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Lessons From the End of a Marriage

A “How to Thrive” Guide After Divorce


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I don’t believe my ex intended to leave the marriage via text.

In fact, what I think he had planned was much worse.

I was across the country when he packed his belongings into his car and drove away from his life. I was supposed to return to Atlanta six days later, where I was expecting my husband to pick me up from the airport.

I believe his original plan was to continue to play at normal on our daily phone calls so that I would arrive at the Atlanta airport to wait for a ride that would never come. And be left helpless and penniless with accounts that had already been drained.

It’s strange. Even though I never experienced abandonment that stranded me at Atlanta Hartsfield, a part of me experienced the trauma of being alone, marooned and confused as I waited expectantly for a husband that no longer existed.

And sometimes that trauma is triggered.

And my response is not rational.

My emotions greatly overshadow reality as part of my brain becomes that abandoned wife frantically awaiting a sign that everything is okay.


Last week, after a long Friday at work, I went to start my car only to discover it was flatlined. It was no cause for panic – I was parked safely in a well-known and well-lit parking lot. I had coworkers around who could help. Brock was in town and at home, just twenty miles away. My AAA card was in my purse and I still had one more free tow remaining. I had money in my account to pay for a cab, if it came to that.

In other words, I should have been calm.

I was anything but.

It’s like a breakdown of my car leads to a breakdown in me.

I didn’t take the time to lift my hood and fiddle with my battery. I didn’t ask if someone could jump my car. All I could think about was getting home.

Not being stranded.

I ran back into the building to locate a coworker who drives past my neighborhood on her way home. And I left my car behind.

Brock and I returned to the school a few hours later, where my car started up fine as soon as it felt the caress of the jumper cables. I drove home without incident.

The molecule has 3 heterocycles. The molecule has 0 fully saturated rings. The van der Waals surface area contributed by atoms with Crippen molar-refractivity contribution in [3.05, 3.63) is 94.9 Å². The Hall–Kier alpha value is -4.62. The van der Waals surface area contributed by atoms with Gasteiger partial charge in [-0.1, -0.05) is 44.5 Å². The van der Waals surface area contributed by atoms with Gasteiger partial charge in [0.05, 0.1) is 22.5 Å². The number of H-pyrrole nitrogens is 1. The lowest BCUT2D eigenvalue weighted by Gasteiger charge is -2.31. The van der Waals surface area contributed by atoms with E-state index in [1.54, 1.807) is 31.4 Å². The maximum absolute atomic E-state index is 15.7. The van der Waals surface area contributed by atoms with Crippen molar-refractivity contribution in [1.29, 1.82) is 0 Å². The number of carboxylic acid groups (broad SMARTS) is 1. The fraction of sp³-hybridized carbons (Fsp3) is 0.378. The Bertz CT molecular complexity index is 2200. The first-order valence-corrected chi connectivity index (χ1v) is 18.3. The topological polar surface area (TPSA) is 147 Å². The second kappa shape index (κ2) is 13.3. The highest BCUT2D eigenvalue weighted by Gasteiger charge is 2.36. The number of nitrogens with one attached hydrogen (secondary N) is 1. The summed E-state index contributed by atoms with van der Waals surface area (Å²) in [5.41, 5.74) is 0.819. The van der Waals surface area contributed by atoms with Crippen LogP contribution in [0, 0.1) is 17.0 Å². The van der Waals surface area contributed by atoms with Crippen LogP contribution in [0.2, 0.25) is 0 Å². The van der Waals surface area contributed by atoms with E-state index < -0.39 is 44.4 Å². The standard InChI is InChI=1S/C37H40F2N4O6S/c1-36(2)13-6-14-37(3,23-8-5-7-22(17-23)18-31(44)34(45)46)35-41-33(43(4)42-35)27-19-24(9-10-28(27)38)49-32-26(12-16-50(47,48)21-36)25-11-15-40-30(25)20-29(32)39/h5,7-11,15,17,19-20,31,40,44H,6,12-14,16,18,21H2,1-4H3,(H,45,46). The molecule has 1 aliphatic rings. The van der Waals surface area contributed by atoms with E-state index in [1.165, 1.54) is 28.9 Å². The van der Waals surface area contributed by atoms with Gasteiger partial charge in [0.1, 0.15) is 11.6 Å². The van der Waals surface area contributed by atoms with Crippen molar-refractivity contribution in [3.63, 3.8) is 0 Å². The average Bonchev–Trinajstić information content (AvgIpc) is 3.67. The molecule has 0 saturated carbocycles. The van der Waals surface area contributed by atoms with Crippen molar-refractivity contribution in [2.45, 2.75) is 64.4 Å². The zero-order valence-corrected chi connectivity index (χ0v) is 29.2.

But all week, my anxiety was present.

I didn’t trust my car.

It’s strange. The feeling I had mirrored the anxiety and helplessness I felt at the end of my marriage. Afraid of being abandoned, afraid of not having enough money to survive and yet also scared to look too closely at what may be under the hood.

I just wanted everything to be okay.

To keep on running.

The car obeyed until yesterday, when it again abruptly refused to start. And again, I left it in order to return to the security of home. A home with a husband who again helped me retrieve the car, this time putting a new battery under the hood before making sure I made it home safely.


And even though the car is securely tucked into the garage and I’m snuggled comfortably with my husband in front of the fire, a part of me is still scared.

Scared that my car will betray me again.

Scared that I’ll be stranded and helpless.

Scared that I’ll be abandoned and alone.


A huge hug of gratitude to the friends who drove me home:)


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14 thoughts on “Alone

  1. I am truly sorry your past can still haunt you in this way. I didn’t come home to find my wife had abandoned me like you did. Still, I “get” the anxiety of being stranded by someone (or something in the case of your car). It is a horrible thing to experience. I’m glad you have Brock to hold you through it.

  2. It is strange what can trigger anxiety, or a minor breakdown. I think it is because you have been left to deal with everything on your own. I feel the same, occassionally it is too much and being rational takes a back seat. Keep going, you may not think you are doing ok but you actually are x

  3. I still feel a lot of anxiety from the traumas that I experienced during my marriage. We never saved money for things, so we ended up buying furniture (couches, TVs, washers, dryers, etc.) from rent-to-own places and then never had money to pay the bill so they would show up at our house to collect whatever we were renting from them, and I would hide in the house until they went away. It happened so many times, I guess it just became normal to me. After separating and getting my own place, I still get anxious when there is a knock at the door. My first thought is that it is someone trying to collect property from me even though I don’t rent-to-own anything and pay my bills on time. I hope that goes away after some time passes 🙁

  4. Huge hugs to you cause I know that anxiety can trigger those crazy responses. I think the only thing that works is time to heal, get further away from the initial cause of the anxiety until your subconscious no longer triggers those reactions.

  5. It really helps me to know that even someone as strong as you are triggers like this too, Lisa. You are awesome. Thank you for sharing this and for being so authentic. <3

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